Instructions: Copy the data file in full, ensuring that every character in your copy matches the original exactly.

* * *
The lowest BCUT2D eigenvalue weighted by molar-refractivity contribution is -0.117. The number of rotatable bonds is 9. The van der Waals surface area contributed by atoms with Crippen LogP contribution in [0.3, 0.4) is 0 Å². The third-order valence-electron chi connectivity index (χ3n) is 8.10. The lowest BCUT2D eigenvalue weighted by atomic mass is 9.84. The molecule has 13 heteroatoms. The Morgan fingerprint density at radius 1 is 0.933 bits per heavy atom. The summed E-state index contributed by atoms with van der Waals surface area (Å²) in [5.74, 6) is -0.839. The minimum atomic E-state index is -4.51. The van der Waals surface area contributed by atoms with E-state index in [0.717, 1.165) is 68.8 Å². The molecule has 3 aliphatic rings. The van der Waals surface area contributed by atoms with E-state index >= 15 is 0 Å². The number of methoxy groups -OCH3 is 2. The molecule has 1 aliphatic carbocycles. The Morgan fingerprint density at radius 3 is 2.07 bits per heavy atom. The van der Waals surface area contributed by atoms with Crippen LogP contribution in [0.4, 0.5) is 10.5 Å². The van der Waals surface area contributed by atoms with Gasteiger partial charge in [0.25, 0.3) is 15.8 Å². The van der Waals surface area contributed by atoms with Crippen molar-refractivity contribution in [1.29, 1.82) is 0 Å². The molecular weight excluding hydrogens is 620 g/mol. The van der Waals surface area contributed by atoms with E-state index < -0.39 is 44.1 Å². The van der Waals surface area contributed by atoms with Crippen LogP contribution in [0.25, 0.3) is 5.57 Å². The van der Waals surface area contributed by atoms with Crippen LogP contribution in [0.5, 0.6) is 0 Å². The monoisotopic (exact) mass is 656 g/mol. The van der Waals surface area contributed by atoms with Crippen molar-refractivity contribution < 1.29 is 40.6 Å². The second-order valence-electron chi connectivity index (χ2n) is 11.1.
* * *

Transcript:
The lowest BCUT2D eigenvalue weighted by molar-refractivity contribution is -0.117. The number of rotatable bonds is 9. The van der Waals surface area contributed by atoms with Crippen LogP contribution in [0.3, 0.4) is 0 Å². The third-order valence-electron chi connectivity index (χ3n) is 8.10. The lowest BCUT2D eigenvalue weighted by atomic mass is 9.84. The molecule has 13 heteroatoms. The Morgan fingerprint density at radius 1 is 0.933 bits per heavy atom. The summed E-state index contributed by atoms with van der Waals surface area (Å²) in [5.74, 6) is -0.839. The minimum atomic E-state index is -4.51. The van der Waals surface area contributed by atoms with E-state index in [0.717, 1.165) is 68.8 Å². The molecule has 3 aliphatic rings. The van der Waals surface area contributed by atoms with E-state index >= 15 is 0 Å². The number of methoxy groups -OCH3 is 2. The molecule has 1 aliphatic carbocycles. The Morgan fingerprint density at radius 3 is 2.07 bits per heavy atom. The van der Waals surface area contributed by atoms with Crippen LogP contribution in [0.4, 0.5) is 10.5 Å². The van der Waals surface area contributed by atoms with Gasteiger partial charge in [0.25, 0.3) is 15.8 Å². The van der Waals surface area contributed by atoms with Crippen molar-refractivity contribution in [1.29, 1.82) is 0 Å². The molecular weight excluding hydrogens is 620 g/mol. The van der Waals surface area contributed by atoms with E-state index < -0.39 is 44.1 Å². The van der Waals surface area contributed by atoms with Crippen LogP contribution in [0.25, 0.3) is 5.57 Å². The van der Waals surface area contributed by atoms with Crippen LogP contribution in [0.5, 0.6) is 0 Å². The monoisotopic (exact) mass is 656 g/mol. The van der Waals surface area contributed by atoms with Crippen molar-refractivity contribution < 1.29 is 40.6 Å². The second-order valence-electron chi connectivity index (χ2n) is 11.1.